Washington, DC — The National Oceanic & Atmospheric Administration (NOAA) is moving forward with a new system of at-sea monitors to report on fishing fleet catches. By limiting reports to commercial information on compliance with catch share quotas, the new monitor system threatens to throw over protections for protected marine species and undermine the independent professional observers program, according to comments filed today by Public Employees for Environmental Responsibility (PEER).
Public comments close this week on NOAA’s plan for implementing an alternative management system called “catch shares” to replace or augment the current fisheries management scheme in its Northeast Region, covering waters from Maine to New York. The new system, including use of at-sea monitors required to have only a high school degree, is slated to be in place by May 1, 2010.
While not explicitly replacing professional observers, the at-sea monitors would be paid less, require less training and limited to observations that have implications for the commercial objectives of the fleet. By contrast, observers are the only independent monitor of compliance with catch limits, by-catch rules and protections for whales, dolphins, seabirds and sea turtles. Observers work under contract with NOAA.
The option of low cost at-sea monitors instead of professional observers will work to the detriment of marine resources because the monitors –
• Do not report on discarded by-catch. By-catch may take a large toll on fish species that are in recovery and that should not be commercially harvested;
• Have no responsibility for policing compliance with the Marine Mammal Protection Act or the Endangered Species Act. This means that monitors will ignore incidents such as collisions with whales or injury to seabirds; and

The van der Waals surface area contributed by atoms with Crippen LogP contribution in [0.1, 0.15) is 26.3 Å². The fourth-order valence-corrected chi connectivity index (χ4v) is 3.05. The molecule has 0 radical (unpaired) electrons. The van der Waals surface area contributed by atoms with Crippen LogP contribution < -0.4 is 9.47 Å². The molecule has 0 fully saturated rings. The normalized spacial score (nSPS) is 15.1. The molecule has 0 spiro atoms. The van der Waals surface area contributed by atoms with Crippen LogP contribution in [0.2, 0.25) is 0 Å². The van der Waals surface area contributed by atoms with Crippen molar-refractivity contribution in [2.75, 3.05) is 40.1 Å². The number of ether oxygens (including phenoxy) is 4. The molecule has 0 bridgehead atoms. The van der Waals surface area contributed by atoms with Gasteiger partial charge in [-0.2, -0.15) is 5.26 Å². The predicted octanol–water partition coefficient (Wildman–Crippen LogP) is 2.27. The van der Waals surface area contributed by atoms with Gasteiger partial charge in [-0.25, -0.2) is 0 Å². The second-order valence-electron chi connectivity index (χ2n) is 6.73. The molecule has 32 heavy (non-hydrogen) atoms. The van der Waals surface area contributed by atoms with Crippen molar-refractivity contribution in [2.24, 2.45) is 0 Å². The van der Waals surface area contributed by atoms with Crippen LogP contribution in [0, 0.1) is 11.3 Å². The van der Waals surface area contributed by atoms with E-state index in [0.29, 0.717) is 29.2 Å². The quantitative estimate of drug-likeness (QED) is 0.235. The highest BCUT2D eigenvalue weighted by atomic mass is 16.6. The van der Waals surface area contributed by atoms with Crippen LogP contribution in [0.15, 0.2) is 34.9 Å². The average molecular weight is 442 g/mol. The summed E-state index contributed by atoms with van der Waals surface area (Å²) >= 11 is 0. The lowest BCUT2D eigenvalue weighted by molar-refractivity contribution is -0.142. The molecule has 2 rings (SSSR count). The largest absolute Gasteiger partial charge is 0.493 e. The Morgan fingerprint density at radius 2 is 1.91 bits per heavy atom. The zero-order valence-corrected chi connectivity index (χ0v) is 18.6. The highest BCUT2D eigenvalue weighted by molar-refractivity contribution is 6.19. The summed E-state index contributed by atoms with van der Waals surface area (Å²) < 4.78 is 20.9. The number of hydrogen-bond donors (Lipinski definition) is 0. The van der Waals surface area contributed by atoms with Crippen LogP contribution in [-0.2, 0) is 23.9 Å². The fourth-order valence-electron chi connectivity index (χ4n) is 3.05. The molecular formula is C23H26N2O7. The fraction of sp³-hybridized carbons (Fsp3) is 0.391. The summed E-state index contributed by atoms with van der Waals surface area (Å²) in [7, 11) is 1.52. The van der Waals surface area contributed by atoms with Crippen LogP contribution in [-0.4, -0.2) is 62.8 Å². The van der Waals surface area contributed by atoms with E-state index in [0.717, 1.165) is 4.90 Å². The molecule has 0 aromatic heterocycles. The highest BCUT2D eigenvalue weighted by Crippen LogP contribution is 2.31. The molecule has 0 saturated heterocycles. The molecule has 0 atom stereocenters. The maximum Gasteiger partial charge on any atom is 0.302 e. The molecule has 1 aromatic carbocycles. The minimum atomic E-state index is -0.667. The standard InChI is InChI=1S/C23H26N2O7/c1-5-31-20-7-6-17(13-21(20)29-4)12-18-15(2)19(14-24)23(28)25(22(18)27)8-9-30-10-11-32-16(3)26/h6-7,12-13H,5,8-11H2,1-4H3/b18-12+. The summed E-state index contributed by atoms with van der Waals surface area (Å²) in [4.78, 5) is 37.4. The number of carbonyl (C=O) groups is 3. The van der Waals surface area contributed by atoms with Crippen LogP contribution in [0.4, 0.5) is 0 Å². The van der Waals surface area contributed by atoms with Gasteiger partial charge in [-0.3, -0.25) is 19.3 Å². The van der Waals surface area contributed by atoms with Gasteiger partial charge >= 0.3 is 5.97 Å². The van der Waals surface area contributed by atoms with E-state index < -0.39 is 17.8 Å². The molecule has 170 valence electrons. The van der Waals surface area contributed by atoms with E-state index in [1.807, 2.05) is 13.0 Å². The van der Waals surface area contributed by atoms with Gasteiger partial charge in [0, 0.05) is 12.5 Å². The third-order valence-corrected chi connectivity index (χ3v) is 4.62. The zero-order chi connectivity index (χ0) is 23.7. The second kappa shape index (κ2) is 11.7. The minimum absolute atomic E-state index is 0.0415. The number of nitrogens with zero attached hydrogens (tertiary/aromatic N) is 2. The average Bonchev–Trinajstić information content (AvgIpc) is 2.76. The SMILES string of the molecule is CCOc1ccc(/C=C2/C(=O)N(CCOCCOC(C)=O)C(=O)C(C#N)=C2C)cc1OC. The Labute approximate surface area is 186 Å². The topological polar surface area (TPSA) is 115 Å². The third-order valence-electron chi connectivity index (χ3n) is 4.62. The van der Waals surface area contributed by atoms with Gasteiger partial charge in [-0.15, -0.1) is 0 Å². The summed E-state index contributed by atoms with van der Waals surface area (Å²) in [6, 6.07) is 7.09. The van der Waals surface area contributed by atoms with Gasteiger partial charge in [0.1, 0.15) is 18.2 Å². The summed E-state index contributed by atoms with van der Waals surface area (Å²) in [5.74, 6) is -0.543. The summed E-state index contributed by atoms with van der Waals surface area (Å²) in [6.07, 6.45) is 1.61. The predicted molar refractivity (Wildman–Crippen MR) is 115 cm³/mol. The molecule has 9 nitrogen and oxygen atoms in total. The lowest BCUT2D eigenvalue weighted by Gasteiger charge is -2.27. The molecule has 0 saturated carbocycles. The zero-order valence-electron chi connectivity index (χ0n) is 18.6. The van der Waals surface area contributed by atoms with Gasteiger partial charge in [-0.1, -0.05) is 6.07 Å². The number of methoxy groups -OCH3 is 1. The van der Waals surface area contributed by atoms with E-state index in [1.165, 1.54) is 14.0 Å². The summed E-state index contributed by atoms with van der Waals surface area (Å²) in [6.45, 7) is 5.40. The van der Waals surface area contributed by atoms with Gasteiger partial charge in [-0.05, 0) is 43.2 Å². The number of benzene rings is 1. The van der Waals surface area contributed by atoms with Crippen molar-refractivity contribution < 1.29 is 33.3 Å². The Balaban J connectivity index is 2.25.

• Lack any guarantee of independence from conflict of interest and are themselves not subject to any monitoring or quality control while at sea.
“NOAA should not sell out marine protection in a race to the bottom,” stated PEER Executive Director Jeff Ruch. “Seasoned observers are the eyes and ears of NOAA; it is dangerous and challenging work that cannot easily be done by someone just out of high school.”
Professional observers can also monitor catch share programs, which are designed to reduce overfishing and enable fishers to have a bigger role in managing the resources that they are permitted to harvest. The cheaper alternative of at-sea monitors will inevitably lead to replacement of observers, according to the Association of Professional Observers which represents the approximately 700 observers who accompany commercial fishing vessels in 42 different fisheries.
Previous reviews of the NOAA fishery management program emphasize the need for a stable corps of experienced observers. In addition, previous programs using less experienced monitors have been plagued by high turnover, poor quality data and other performance problems.
“NOAA does not need a new, overlapping monitoring system which will actually cost more to administer,” added Ruch. “NOAA would get a much better return for the public by investing in strengthening the existing observer program.”